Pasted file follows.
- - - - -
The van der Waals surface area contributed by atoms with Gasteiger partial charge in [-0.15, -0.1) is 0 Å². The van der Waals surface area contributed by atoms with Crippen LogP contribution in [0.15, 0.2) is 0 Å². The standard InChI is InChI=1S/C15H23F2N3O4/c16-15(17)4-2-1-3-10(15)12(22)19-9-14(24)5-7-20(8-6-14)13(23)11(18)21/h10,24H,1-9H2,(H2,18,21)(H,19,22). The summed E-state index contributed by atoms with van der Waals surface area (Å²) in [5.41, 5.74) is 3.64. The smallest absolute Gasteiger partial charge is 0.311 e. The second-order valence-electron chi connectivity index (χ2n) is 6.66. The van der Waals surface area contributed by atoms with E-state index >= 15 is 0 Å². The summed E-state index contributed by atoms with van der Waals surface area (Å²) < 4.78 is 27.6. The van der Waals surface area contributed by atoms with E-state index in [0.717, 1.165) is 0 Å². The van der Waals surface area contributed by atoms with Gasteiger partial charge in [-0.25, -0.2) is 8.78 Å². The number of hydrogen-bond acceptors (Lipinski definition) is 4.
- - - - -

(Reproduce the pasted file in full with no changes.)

The van der Waals surface area contributed by atoms with Gasteiger partial charge in [-0.15, -0.1) is 0 Å². The van der Waals surface area contributed by atoms with Crippen LogP contribution in [0.15, 0.2) is 0 Å². The standard InChI is InChI=1S/C15H23F2N3O4/c16-15(17)4-2-1-3-10(15)12(22)19-9-14(24)5-7-20(8-6-14)13(23)11(18)21/h10,24H,1-9H2,(H2,18,21)(H,19,22). The summed E-state index contributed by atoms with van der Waals surface area (Å²) in [5.41, 5.74) is 3.64. The smallest absolute Gasteiger partial charge is 0.311 e. The second-order valence-electron chi connectivity index (χ2n) is 6.66. The van der Waals surface area contributed by atoms with E-state index >= 15 is 0 Å². The summed E-state index contributed by atoms with van der Waals surface area (Å²) < 4.78 is 27.6. The van der Waals surface area contributed by atoms with E-state index in [0.717, 1.165) is 0 Å². The van der Waals surface area contributed by atoms with Gasteiger partial charge in [-0.25, -0.2) is 8.78 Å². The number of hydrogen-bond acceptors (Lipinski definition) is 4.